Day one in Tokyo leaves us full and satisfied

Sake barrels in the Meiji Jingu Shrine.
Sake barrels in the Meiji Jingu Shrine.

Our beds have never called our names louder than they do tonight. So much happened during our first full day in Tokyo, from flowers to fashion to food. Despite our aching feet and tired eyes, we had a fun time filled with new experiences and teaching moments.

Our first stop was the Tsukiji Outer Market, where we got to explore the daily Japanese diet. According to our tour guide, Mitsuru (Mark) Sakai, this large outdoor market has the best veggies and fish. A large array of food stands provided plenty of quick bites for us to enjoy. Maya Hicks got a stick of skewered Wagyu beef, and raved about its mouth-melting texture and rich flavor. Maurice Epps seconded her opinion, after asking for a bite.

Maya Hicks holds a plate of Wagyu beef steak in the Tsukiji Outer Market
Maya Hicks holds a plate of Wagyu beef in the Tsukiji Outer Market
A red rose in the formal floral garden at the Shinjuku Gyoen National Garden
A red rose in the formal floral garden at the Shinjuku Gyoen National Garden

From there, our group headed out to visit the Shinjuku Gyoen National Garden. Inside, the large greenhouse and formal flower beds were the top sights. My personal floral favorites lay in the rose beds. A rose, named Pure Poetry, captured my eye.

Our next stop was Harajuku, the fashion district. Here, we walked through several retail stores, animal cafes, souvenir shops, and cosmetic stores, and grabbed a quick bite to eat for lunch, before visiting Meiji Jingu. As soon as we crossed the torii gates at the shrine, the sacred space filled us with awe and wonder. I got goosebumps on my arms at the very sight of the shrine. There was a lot to learn about Shintoism and its traditional practices.

“The coolest thing I learned today was the difference between Shinto and Buddhism,” Felicity Guajardo said. “I did not know that shrines are only for the Shinto religion because there is no physical god.”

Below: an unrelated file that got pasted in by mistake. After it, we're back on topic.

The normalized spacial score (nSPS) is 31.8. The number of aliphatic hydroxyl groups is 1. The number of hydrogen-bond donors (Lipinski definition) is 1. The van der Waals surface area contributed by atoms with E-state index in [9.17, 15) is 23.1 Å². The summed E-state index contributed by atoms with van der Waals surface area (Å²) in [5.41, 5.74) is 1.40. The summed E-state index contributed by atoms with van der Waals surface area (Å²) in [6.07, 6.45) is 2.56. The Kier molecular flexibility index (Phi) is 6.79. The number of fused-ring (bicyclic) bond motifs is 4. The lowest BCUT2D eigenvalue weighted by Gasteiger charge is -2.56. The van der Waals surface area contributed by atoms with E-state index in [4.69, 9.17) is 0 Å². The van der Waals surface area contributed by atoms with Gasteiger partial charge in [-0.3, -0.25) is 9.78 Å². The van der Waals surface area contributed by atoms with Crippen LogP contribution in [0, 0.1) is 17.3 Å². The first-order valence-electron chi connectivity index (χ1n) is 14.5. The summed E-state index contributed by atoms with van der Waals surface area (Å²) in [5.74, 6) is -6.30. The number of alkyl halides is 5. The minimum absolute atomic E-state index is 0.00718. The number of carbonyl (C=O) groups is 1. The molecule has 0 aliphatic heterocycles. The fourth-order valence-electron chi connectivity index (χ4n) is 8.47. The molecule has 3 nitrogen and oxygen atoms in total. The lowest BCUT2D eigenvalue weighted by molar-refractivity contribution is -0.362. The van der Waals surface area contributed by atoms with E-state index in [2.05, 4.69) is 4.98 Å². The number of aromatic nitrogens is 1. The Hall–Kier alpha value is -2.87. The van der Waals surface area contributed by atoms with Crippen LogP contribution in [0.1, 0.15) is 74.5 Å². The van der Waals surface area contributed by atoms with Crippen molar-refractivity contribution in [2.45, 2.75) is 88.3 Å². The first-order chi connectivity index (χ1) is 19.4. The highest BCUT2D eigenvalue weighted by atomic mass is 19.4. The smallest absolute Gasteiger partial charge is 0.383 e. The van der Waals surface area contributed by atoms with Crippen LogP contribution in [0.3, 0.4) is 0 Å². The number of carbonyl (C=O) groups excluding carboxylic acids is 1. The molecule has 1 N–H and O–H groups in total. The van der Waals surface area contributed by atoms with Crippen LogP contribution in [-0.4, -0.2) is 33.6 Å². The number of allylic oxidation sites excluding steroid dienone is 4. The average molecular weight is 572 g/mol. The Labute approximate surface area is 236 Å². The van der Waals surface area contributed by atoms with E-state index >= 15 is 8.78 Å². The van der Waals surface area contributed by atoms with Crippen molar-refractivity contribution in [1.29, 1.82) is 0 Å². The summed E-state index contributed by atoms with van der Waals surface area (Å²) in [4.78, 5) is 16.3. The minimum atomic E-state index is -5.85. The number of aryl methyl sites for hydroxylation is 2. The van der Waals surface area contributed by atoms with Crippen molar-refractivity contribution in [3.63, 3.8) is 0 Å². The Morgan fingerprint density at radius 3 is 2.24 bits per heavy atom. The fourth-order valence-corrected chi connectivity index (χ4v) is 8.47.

Buddhists have temples, not shrines, such as Tsukiji Hongan-ji, which some students visited after checking out the market.

Oli De Los Santos was fascinated to learn that the Meiji Emperor ushered in an era of modernization, starting in 1868. Post World War II, sake barrels were stacked across from French wine barrels to signify the balance between eastern and western culture in Japan.

Sake barrels in the Meiji Jingu Shrine.
Sake barrels in the Meiji Jingu Shrine.

Before entering, we each washed our hands and mouth as a way to purify ourselves. Guajardo was amazed by the aura of the Meiji Shrine, saying that praying within its borders made her feel connected to the land and local culture. The sanctuary grounds had three camphor trees wrapped with symbolic ropes, some of which had dangling sheets of paper and straw weaved in.

“The ropes in the shrine represent the storm that helps the harvest,” Epps said, recalling Mark’s explanation. “The rope itself represents the clouds, the paper represents lightning and the straw represents rain.”

After praying to the kami, or the gods, our group visited a booth that sold amulets. Some of these amulets are believed to ward off evil, provide good fortune, or help the recipient find a good partner.

“I knew that [amulets] existed, but I didn’t really know what they stood for,” Reese Ziegler said. “I was surprised to learn each one has a different purpose.”

We collected our tokens of luck, then hopped on a train to Shibuya Station. There, we explored some of the businesses in the Times Square of Tokyo, then made our way across the famous, busy Shibuya crossing for dinner. This was a welcome dinner hosted by the Asia Institute, at Teketeke. We sat in the tatami room and had to remove our shoes before sitting down at a recessed table.

We were then served more than seven courses of authentic Japanese cuisine over an hour. Among them were cabbage salad, potato salad, tofu with fish flake, cucumbers with chili oil, ume ochazuke (a soup with rice and pickled ume fruit, which was extremely salty and sour – and delicious!), a meat skewer, and – the star of the show – a savory ramen.

Over dinner, we reminisced about the day’s events, discussed our personal cultures and how they differed from what we had experienced in Japan so far, and ate enough food to replenish the energy spent on the 20,000-ish steps we took over the course of the day.

We returned to the Toyoko Inn tired but eager to prepare for day two in Tokyo, which holds the promise of visiting a major news publication, an iconic Tokyo landmark, and a professional baseball game.


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